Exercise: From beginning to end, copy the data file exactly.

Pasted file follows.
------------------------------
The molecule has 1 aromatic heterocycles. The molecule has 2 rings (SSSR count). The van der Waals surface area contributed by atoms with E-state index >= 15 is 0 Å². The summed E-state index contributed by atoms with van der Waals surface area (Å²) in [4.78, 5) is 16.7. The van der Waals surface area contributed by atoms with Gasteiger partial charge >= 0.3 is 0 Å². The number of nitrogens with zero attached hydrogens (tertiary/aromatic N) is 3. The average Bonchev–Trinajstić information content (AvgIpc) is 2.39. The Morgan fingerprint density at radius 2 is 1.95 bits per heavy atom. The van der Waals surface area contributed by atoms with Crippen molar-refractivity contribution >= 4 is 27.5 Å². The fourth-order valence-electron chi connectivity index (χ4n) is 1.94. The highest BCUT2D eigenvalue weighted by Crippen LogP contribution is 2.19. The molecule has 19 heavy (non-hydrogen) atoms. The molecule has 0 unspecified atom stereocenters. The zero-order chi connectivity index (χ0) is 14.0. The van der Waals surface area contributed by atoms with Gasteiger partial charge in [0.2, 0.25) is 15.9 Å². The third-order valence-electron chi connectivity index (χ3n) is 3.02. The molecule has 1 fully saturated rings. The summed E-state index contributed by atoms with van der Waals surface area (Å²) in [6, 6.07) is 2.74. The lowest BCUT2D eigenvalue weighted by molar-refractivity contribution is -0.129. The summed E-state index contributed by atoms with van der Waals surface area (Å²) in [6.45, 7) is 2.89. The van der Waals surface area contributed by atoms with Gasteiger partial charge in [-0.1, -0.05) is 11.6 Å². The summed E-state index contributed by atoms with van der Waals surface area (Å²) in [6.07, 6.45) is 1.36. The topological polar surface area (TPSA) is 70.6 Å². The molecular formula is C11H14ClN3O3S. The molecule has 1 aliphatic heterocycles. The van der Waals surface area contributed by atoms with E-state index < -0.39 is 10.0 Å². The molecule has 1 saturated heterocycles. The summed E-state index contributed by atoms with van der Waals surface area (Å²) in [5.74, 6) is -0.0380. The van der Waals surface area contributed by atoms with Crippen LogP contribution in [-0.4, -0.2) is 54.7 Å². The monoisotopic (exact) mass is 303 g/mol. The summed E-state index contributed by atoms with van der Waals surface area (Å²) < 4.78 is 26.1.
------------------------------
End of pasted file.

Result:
The molecule has 1 aromatic heterocycles. The molecule has 2 rings (SSSR count). The van der Waals surface area contributed by atoms with E-state index >= 15 is 0 Å². The summed E-state index contributed by atoms with van der Waals surface area (Å²) in [4.78, 5) is 16.7. The van der Waals surface area contributed by atoms with Gasteiger partial charge >= 0.3 is 0 Å². The number of nitrogens with zero attached hydrogens (tertiary/aromatic N) is 3. The average Bonchev–Trinajstić information content (AvgIpc) is 2.39. The Morgan fingerprint density at radius 2 is 1.95 bits per heavy atom. The van der Waals surface area contributed by atoms with Crippen molar-refractivity contribution >= 4 is 27.5 Å². The fourth-order valence-electron chi connectivity index (χ4n) is 1.94. The highest BCUT2D eigenvalue weighted by Crippen LogP contribution is 2.19. The molecule has 19 heavy (non-hydrogen) atoms. The molecule has 0 unspecified atom stereocenters. The zero-order chi connectivity index (χ0) is 14.0. The van der Waals surface area contributed by atoms with Gasteiger partial charge in [0.2, 0.25) is 15.9 Å². The third-order valence-electron chi connectivity index (χ3n) is 3.02. The molecule has 1 fully saturated rings. The summed E-state index contributed by atoms with van der Waals surface area (Å²) in [6, 6.07) is 2.74. The lowest BCUT2D eigenvalue weighted by molar-refractivity contribution is -0.129. The summed E-state index contributed by atoms with van der Waals surface area (Å²) in [6.45, 7) is 2.89. The van der Waals surface area contributed by atoms with Gasteiger partial charge in [-0.1, -0.05) is 11.6 Å². The summed E-state index contributed by atoms with van der Waals surface area (Å²) in [6.07, 6.45) is 1.36. The topological polar surface area (TPSA) is 70.6 Å². The molecular formula is C11H14ClN3O3S. The molecule has 1 aliphatic heterocycles. The van der Waals surface area contributed by atoms with E-state index < -0.39 is 10.0 Å². The molecule has 1 saturated heterocycles. The summed E-state index contributed by atoms with van der Waals surface area (Å²) in [5.74, 6) is -0.0380. The van der Waals surface area contributed by atoms with Crippen LogP contribution in [-0.4, -0.2) is 54.7 Å². The monoisotopic (exact) mass is 303 g/mol. The summed E-state index contributed by atoms with van der Waals surface area (Å²) < 4.78 is 26.1.